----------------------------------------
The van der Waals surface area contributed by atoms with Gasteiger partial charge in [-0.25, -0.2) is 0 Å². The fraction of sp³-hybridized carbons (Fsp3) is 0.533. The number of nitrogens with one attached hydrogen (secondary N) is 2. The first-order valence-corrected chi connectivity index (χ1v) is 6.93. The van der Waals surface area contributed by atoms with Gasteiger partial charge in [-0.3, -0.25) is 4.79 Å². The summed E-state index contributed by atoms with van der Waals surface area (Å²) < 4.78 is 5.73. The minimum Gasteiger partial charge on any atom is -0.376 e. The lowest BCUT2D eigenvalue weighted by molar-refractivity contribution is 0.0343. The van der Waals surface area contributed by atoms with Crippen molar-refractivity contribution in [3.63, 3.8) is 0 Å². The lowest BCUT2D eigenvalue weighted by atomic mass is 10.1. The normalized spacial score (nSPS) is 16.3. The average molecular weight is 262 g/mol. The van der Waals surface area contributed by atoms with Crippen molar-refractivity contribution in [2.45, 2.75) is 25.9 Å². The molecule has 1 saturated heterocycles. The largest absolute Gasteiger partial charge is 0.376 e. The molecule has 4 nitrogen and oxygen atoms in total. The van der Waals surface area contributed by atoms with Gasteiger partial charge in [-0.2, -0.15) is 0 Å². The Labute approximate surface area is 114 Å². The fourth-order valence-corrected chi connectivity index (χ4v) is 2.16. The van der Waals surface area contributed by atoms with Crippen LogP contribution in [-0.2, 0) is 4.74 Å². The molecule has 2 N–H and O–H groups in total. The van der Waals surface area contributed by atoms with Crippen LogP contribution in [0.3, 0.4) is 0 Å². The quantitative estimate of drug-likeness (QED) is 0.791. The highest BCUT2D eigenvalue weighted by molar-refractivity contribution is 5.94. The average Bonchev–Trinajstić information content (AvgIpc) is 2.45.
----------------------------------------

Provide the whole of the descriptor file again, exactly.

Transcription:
The van der Waals surface area contributed by atoms with Gasteiger partial charge in [-0.25, -0.2) is 0 Å². The fraction of sp³-hybridized carbons (Fsp3) is 0.533. The number of nitrogens with one attached hydrogen (secondary N) is 2. The first-order valence-corrected chi connectivity index (χ1v) is 6.93. The van der Waals surface area contributed by atoms with Gasteiger partial charge in [-0.3, -0.25) is 4.79 Å². The summed E-state index contributed by atoms with van der Waals surface area (Å²) < 4.78 is 5.73. The minimum Gasteiger partial charge on any atom is -0.376 e. The lowest BCUT2D eigenvalue weighted by molar-refractivity contribution is 0.0343. The van der Waals surface area contributed by atoms with Crippen molar-refractivity contribution in [3.63, 3.8) is 0 Å². The lowest BCUT2D eigenvalue weighted by atomic mass is 10.1. The normalized spacial score (nSPS) is 16.3. The average molecular weight is 262 g/mol. The van der Waals surface area contributed by atoms with Crippen molar-refractivity contribution in [2.45, 2.75) is 25.9 Å². The molecule has 1 saturated heterocycles. The largest absolute Gasteiger partial charge is 0.376 e. The molecule has 4 nitrogen and oxygen atoms in total. The van der Waals surface area contributed by atoms with Gasteiger partial charge in [-0.2, -0.15) is 0 Å². The Labute approximate surface area is 114 Å². The fourth-order valence-corrected chi connectivity index (χ4v) is 2.16. The van der Waals surface area contributed by atoms with Crippen LogP contribution in [-0.2, 0) is 4.74 Å². The molecule has 2 N–H and O–H groups in total. The van der Waals surface area contributed by atoms with Crippen LogP contribution in [0.3, 0.4) is 0 Å². The quantitative estimate of drug-likeness (QED) is 0.791. The highest BCUT2D eigenvalue weighted by molar-refractivity contribution is 5.94. The average Bonchev–Trinajstić information content (AvgIpc) is 2.45.